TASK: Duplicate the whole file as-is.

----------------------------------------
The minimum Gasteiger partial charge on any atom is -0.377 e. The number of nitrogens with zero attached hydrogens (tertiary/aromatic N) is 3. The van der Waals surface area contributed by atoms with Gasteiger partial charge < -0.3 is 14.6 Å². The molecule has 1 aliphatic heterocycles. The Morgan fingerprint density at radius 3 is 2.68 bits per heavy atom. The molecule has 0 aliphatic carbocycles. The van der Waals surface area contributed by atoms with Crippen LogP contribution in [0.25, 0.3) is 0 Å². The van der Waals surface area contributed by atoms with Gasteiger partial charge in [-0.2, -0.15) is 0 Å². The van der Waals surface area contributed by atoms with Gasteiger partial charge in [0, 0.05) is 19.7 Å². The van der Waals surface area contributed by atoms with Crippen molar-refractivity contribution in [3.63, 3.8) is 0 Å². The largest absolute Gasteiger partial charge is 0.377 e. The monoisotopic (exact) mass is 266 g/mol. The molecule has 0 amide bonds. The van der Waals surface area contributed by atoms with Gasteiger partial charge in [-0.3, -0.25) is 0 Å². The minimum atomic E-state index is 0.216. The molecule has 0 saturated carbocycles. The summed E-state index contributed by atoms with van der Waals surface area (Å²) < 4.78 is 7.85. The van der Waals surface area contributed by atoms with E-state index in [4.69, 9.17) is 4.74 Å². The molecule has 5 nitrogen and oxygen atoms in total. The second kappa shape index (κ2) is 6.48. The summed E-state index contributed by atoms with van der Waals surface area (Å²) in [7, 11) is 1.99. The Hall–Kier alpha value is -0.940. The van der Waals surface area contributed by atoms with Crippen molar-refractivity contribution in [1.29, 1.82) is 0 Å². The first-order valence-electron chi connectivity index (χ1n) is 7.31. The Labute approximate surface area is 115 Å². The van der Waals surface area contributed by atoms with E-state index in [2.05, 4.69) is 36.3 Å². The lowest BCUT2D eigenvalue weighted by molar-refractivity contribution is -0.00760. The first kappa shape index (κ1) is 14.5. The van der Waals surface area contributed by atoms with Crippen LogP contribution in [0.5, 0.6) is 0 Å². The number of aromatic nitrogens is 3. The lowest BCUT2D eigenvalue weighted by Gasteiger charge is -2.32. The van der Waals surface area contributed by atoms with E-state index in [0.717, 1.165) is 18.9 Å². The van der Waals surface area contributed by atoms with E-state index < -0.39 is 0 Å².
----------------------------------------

The minimum Gasteiger partial charge on any atom is -0.377 e. The number of nitrogens with zero attached hydrogens (tertiary/aromatic N) is 3. The van der Waals surface area contributed by atoms with Gasteiger partial charge < -0.3 is 14.6 Å². The molecule has 1 aliphatic heterocycles. The Morgan fingerprint density at radius 3 is 2.68 bits per heavy atom. The molecule has 0 aliphatic carbocycles. The van der Waals surface area contributed by atoms with Crippen LogP contribution in [0.25, 0.3) is 0 Å². The van der Waals surface area contributed by atoms with Gasteiger partial charge in [-0.2, -0.15) is 0 Å². The van der Waals surface area contributed by atoms with Gasteiger partial charge in [0, 0.05) is 19.7 Å². The van der Waals surface area contributed by atoms with Crippen molar-refractivity contribution in [3.63, 3.8) is 0 Å². The largest absolute Gasteiger partial charge is 0.377 e. The monoisotopic (exact) mass is 266 g/mol. The molecule has 0 amide bonds. The van der Waals surface area contributed by atoms with Gasteiger partial charge in [-0.3, -0.25) is 0 Å². The minimum atomic E-state index is 0.216. The molecule has 0 saturated carbocycles. The summed E-state index contributed by atoms with van der Waals surface area (Å²) < 4.78 is 7.85. The van der Waals surface area contributed by atoms with E-state index in [4.69, 9.17) is 4.74 Å². The molecule has 5 nitrogen and oxygen atoms in total. The second kappa shape index (κ2) is 6.48. The summed E-state index contributed by atoms with van der Waals surface area (Å²) in [7, 11) is 1.99. The Hall–Kier alpha value is -0.940. The van der Waals surface area contributed by atoms with Crippen molar-refractivity contribution in [1.29, 1.82) is 0 Å². The first-order valence-electron chi connectivity index (χ1n) is 7.31. The Labute approximate surface area is 115 Å². The van der Waals surface area contributed by atoms with E-state index in [2.05, 4.69) is 36.3 Å². The lowest BCUT2D eigenvalue weighted by molar-refractivity contribution is -0.00760. The first kappa shape index (κ1) is 14.5. The van der Waals surface area contributed by atoms with Crippen LogP contribution in [0.5, 0.6) is 0 Å². The number of aromatic nitrogens is 3. The lowest BCUT2D eigenvalue weighted by Gasteiger charge is -2.32. The van der Waals surface area contributed by atoms with E-state index in [0.717, 1.165) is 18.9 Å². The van der Waals surface area contributed by atoms with E-state index < -0.39 is 0 Å².